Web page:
DAILY CURRENT AFFAIRS IAS | UPSC Prelims and Mains Exam – 10th AUGUST 2020

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  • August 10, 2020
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Import embargo on 101 defence items

Part of: GS Mains II and III – Govt policies and initiatives; Defence 


  • Defence Ministry to impose import embargo (ban or restrictions) on 101 items to boost indigenisation of defence production 


  • Boost indigenisation of defence production 
  • Helps India to become self-reliant in defence (#AtmanirbharBharat initiative) 
  • Government intends to reach a turnover of $25 billion through indigenously manufactured defence products and also expects to export products worth $5 billion 

Idukki landslip

Part of: GS Prelims and Mains II and III – Natural hazards and disaster; Disaster Management 


  • Kerala faces floods for third consecutive year. 
  • Incessant rain and strong winds swept across several parts of Kerala amid predictions of heavy or very heavy rain in many others. 

Note: Try to know and locate places such as Eravikulam National Park, Nayamakkad tea estate, rivers and major dams present in Kerala. 

Key facts: 

  • In India, about 0.42 million sq. km or 12.6% of land area, excluding snow covered area, is prone to landslide hazard.  
  • Out of this, 0.18 million sq. km falls in North East Himalaya, including Darjeeling and Sikkim Himalaya; 0.14 million sq. km falls in North West Himalaya (Uttarakhand, Himachal Pradesh and Jammu & Kashmir); 0.09 million sq. km in Western Ghats and Konkan hills (Tamil Nadu, Kerala, Karnataka, Goa and Maharashtra) and 0.01 million sq. km in Eastern Ghats of Aruku area in Andhra Pradesh. 

National Landslide Susceptibility Mapping (NLSM) programme 

Part of: GS Prelims and Mains II and III – Natural hazards and disaster; Disaster Management 

About NLSM 

  • Geological Survey of India has launched and undertook a national programme on landslide susceptibility mapping – Macro scale (1:50,000) National Landslide Susceptibility Mapping (NLSM) with an aim to cover the 0.42 million sq. km landslide prone areas of the country. This national programme was formally launched in 2014. 

Aims and Objectives 

  • To create a dynamic National Landslide Susceptibility Geodatabase for India 
  • To prepare GIS – based seamless Landslide Susceptibility Maps of India on 1:50,000 scale 
  • To prepare a nation-wide repository on GIS-based Landslide Inventory 

Scientists find 77 new butterfly species in Matheran 

Part of: GS Prelims and Mains III – Environment and Biodiversity; Conservation; Endangered species 


  • After a long gap of 125 years, scientists have found 140 are species of butterflies, including 77 new ones, in Matheran 
  • Matheran is an eco­sensitive zone, located in Maharashtra.  
  • The Matheran hill railway, also known as Matheran Light Railway (MLR), was inspected by UNESCO world heritage site officials but failed to make it to the list as a World Heritage Site. 

Financial facility under Agriculture Infrastructure Fund 

Part of: GS Prelims and Mains II and III – Govt schemes and initiatives; Agriculture; Infrastructure 


  • PM Modi launched a new Central Sector Scheme of financing facility under the Agriculture Infrastructure Fund of Rs. 1 Lakh Crore. 

Key pointers: 

  • The first sanction of over Rs. 1000 Crore was made to over 2,280 farmer societies. 
  • The scheme will support farmers, Primary Agricultural Credit Society (PACS), Farmer Producer Organisation (FPOs), Agri-entrepreneurs, etc. to build community farming assets and post-harvest agriculture infrastructure.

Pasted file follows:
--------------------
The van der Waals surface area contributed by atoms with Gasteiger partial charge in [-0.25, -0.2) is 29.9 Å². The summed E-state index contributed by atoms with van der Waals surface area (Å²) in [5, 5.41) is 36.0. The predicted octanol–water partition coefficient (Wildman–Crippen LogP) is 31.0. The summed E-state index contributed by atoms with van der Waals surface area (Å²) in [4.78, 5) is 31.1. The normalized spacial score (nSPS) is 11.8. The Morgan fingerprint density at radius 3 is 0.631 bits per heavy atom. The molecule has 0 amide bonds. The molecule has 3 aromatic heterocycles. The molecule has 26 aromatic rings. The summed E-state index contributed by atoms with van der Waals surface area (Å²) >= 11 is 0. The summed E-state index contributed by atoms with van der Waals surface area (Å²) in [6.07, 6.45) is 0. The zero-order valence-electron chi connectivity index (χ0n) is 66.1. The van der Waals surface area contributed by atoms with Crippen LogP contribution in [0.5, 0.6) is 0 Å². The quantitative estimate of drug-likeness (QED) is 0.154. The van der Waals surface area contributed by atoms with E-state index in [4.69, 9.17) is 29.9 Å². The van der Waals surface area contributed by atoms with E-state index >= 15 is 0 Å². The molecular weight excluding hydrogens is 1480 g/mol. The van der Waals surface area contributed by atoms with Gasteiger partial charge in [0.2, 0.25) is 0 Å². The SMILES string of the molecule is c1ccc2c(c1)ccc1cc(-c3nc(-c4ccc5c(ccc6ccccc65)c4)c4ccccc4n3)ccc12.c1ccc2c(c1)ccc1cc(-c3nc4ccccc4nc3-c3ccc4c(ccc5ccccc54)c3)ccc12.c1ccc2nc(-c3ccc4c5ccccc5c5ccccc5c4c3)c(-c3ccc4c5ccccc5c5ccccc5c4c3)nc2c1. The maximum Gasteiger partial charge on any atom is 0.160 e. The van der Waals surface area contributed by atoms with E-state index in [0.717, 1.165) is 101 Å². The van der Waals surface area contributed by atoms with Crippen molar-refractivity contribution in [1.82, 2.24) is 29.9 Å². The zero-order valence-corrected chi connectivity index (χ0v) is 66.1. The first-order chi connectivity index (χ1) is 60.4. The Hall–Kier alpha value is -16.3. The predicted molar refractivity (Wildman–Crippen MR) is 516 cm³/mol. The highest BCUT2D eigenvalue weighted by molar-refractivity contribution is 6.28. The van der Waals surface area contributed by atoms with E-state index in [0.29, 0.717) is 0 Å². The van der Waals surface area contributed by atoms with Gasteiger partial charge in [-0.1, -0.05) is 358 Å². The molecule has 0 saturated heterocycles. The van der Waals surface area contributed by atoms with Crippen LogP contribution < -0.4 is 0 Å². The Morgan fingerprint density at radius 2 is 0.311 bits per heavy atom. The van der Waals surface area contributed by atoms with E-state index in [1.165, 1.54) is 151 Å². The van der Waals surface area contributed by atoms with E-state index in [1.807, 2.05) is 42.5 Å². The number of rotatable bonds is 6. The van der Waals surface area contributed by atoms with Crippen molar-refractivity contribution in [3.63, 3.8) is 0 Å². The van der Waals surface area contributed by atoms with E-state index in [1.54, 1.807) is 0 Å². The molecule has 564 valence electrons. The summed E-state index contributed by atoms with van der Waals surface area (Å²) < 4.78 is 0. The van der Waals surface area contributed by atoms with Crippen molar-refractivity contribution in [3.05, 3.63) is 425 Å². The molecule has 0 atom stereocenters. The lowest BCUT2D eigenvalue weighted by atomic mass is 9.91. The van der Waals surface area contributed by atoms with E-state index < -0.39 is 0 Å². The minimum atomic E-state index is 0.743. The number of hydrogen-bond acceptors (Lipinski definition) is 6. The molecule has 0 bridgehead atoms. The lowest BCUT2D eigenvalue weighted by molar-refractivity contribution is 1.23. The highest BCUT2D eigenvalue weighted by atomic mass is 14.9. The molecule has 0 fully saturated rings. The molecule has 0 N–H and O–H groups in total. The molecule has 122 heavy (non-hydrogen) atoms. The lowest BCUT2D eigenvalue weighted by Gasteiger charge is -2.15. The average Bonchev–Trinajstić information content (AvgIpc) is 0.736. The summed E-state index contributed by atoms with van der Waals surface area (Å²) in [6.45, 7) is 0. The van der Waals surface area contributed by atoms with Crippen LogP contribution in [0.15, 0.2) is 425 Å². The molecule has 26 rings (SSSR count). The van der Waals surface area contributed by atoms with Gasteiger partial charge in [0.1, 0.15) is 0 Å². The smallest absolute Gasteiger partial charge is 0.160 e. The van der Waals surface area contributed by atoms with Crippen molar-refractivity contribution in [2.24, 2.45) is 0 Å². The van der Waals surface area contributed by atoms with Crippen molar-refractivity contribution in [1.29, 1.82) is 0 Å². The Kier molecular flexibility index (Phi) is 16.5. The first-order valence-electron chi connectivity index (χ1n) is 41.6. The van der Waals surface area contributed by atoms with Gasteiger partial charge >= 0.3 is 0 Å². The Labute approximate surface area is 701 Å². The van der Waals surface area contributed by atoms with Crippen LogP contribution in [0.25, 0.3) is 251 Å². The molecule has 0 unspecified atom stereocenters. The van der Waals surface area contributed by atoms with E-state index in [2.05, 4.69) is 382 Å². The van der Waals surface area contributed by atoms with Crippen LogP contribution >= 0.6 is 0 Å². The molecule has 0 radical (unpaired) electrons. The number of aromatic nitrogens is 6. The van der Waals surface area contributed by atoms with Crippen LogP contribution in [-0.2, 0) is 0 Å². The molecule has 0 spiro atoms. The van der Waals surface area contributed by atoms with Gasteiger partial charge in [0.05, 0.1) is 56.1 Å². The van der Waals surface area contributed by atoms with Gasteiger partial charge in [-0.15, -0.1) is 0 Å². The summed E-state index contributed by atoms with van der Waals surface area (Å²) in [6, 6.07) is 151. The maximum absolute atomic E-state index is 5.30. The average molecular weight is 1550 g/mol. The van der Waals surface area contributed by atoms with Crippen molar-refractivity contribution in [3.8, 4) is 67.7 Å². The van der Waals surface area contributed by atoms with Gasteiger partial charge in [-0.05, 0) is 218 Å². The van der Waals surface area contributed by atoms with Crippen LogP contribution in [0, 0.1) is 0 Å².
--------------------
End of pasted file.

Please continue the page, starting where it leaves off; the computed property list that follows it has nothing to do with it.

• It will enable farmers to get greater value for their produce. 
  • They will be able to store and sell at higher prices, reduce wastage, and increase processing and value addition. 

Important Value Additions 

About Agriculture Infrastructure Fund: 

  • The Agriculture Infrastructure Fund is a medium – long term debt financing facility. 
  • It is a facility for investment for post-harvest management infrastructure and community farming assets through interest subvention and credit guarantee. 
  • The duration of the scheme shall be from FY2020 to FY2029 (10 years). 
  • Under the scheme, Rs. 1 Lakh Crore will be provided by banks and financial institutions as loans. 
  • The loans will have an interest subvention of 3% per annum and credit guarantee coverage under the Credit Guarantee Fund Trust for Micro and Small Enterprises (CGTMSE) scheme for loans up to Rs. 2 Crore. 

Target Beneficiaries: 

  • Farmers, PACS, Marketing Cooperative Societies, FPOs, SHGs, Joint Liability Groups (JLG), Multipurpose Cooperative Societies, Agri-entrepreneurs, Startups, and Central/State agency or Local Body sponsored Public-Private Partnership Projects. 

About PM-KISAN: 

  • The scheme was launched in December 2018 to provide income support by way of a cash benefit to all landholding farmers (subject to certain exclusion criteria). 
  • The cash incentive was aimed to enable them to fulfil their agricultural requirements and support their families. 
  • Under the scheme, the financial benefit of Rs.6000/- per year is provided to eligible beneficiary farmers in three equal instalments. 
  • The amount is directly transferred into the bank accounts of the beneficiaries through direct benefit transfer (DBT) mode. 
  • As of July 2019, ₹17,000 crore released to about 8.5 crore farmers under PM-­KISAN plan. 

Indus Waters Treaty

Part of: GS Prelims and Mains II – India and Pakistan relations 


  • Indus Waters Treaty (IWT) – Signed by India and Pakistan in 1960 
  • Under the treaty, India has full use of the three “eastern” rivers (Beas, Ravi, Sutlej), while Pakistan has control over the three “western” rivers (Indus, Chenab, Jhelum), although India is given rights to use these partially as well for certain purposes.